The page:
Smallminded Books: Aaron Kent, Rupert M Loydell, Andrea Moorhead, Martin Stannard

Reviewed by James O’Leary

From what information I could find (or not find) on Smallminded Books, they have no online presence, don’t promote their work, and have no submission process. This is an endeavor with no intention other than to make art for the love of making art. They publish short-run booklets folded from a single sheet of A4 paper, each written by a different poet, all edited and produced by Rupert Loydell. In an interview with rob mclennan (the lowercase name is part of rob’s style), Loydell says “I think the world needs immediacy, interesting objects and free gifts as much as glossy paperbacks or online access.” Each creation has its own way of using limited space to make its mark, and I was fortunate enough to receive four of them.

Leaving Ghosts on Pikkutrapp by Aaron Kent

A combination of Finnish and English, the seven poems in this booklet require a particular type of attention (for me at least, having no knowledge of Finnish). Being at a slight remove, even at a disadvantage, I wasn’t compelled to look up English translations of the foreign words; instead I embraced the mystery and used context clues to get a sense of the feeling, if not the full meaning, of the poems. The collection holds together because of a central continuity, recurring states of isolation, distance, and the potential for overcoming them. For all the talk of failures and mistakes, there are brief (if sometimes cynical) references to triumph and victory. The final poem disintegrates language entirely, pulling words apart and scattering them across the page, leaving it to the reader to puzzle out what is happening. The strangeness and linguistic dislocation makes for a unique reading experience.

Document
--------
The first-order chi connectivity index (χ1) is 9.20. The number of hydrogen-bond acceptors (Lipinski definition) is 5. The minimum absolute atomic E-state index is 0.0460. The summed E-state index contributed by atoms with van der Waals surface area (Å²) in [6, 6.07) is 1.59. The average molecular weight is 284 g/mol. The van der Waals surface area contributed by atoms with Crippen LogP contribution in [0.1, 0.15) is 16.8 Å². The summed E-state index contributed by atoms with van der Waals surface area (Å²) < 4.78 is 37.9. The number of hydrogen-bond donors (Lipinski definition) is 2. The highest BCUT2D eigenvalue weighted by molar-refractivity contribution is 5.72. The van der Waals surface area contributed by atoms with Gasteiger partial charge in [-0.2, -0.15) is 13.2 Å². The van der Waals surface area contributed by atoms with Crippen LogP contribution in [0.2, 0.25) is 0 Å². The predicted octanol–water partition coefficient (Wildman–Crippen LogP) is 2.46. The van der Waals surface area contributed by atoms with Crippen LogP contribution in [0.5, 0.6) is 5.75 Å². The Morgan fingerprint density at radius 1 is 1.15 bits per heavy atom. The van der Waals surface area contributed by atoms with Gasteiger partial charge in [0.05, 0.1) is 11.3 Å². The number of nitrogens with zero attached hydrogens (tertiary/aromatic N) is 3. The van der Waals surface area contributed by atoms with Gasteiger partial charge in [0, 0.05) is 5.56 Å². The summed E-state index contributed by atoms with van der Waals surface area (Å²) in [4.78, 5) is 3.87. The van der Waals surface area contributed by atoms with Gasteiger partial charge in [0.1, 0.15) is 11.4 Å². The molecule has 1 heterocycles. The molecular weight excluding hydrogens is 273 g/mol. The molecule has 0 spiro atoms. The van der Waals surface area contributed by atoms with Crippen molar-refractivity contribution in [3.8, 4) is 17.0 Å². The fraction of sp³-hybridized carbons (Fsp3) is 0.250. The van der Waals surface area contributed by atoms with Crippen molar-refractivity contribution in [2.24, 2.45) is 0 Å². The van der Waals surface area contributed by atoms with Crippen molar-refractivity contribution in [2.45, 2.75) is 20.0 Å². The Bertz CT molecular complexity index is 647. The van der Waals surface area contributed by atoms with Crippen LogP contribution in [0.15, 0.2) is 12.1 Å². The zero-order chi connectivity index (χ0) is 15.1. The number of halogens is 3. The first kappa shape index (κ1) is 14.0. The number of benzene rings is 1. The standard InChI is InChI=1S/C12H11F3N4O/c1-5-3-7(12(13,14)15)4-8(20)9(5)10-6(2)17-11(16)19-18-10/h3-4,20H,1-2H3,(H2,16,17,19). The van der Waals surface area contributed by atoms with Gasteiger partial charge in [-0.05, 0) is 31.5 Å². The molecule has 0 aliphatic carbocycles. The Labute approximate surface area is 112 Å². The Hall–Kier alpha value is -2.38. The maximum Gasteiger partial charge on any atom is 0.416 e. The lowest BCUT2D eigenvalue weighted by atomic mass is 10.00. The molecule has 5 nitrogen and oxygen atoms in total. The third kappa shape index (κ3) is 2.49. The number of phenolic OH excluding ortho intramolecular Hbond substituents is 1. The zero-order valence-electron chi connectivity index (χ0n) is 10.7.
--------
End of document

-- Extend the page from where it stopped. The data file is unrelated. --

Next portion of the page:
8 Mesostics for Brian Eno by Rupert M Loydell

A mesostic is a poem in which a vertical phrase intersects down the middle of horizontal stanzas: in these mesostics, the phrase is BRIAN ENO over and over. This is a smart, single-minded investigation of rigid structure. It explores repetition and refrain as a literary and musical tool, as well as the notion of working within a form, a set of self-imposed rules, in order to distill and guide creative expression. It’s a weird experiment—a successful one: “aBout / Repeatable / MusIc / About / eveNt / finishEd / agaiN / Of / Being / familiaR / wIth / detAils / foNd of / dEtails

walking trees by Andrea Moorhead

Because there is no invention with its format, no technical or thematic play, ‘walking trees’, a single poem across six small pages, struggles to stand on its own. It has an ethereal quality, and while there’s nice use of slant rhyme and some charming imagery it doesn’t quite hook on to anything tangible. It’s in need of something to build on or lead into and so didn’t leave a lasting impression on me. Having read it after the two above, it’s clear that a key part of being contained within an innovative, compact frame such as this one is for the work to either be in fusion with or pushing against its constraints. In this case, there is no underlying tension (or communication) happening between the medium and the content.

Stack of Hay by Martin Stannard

This seven part poem has a secret. I don’t know if that’s the right way to explain it, but there’s an outside-looking-in feeling here that really works dramatically. Partially this comes from a one word parenthetical phrase, ‘(spectral),’ which appears throughout, casting doubt or unknown agency onto the surrounding content, recontextualising what has come before.

All this time I have been
trying to make a difference
—though it ain’t working.
But you will be OK eventually.

Part four has the only subtitle ‘(Interlude)’, and has a different voice to the other parts, functioning as something between Greek chorus and stage direction. These poems demand rereading to unpack what is happening and it rewards this rereading. These booklets from Smallminded Books really are gifts, something different to what I have seen before, unexpected and fun. It’s the kind of art I’m always happy to see in the world.

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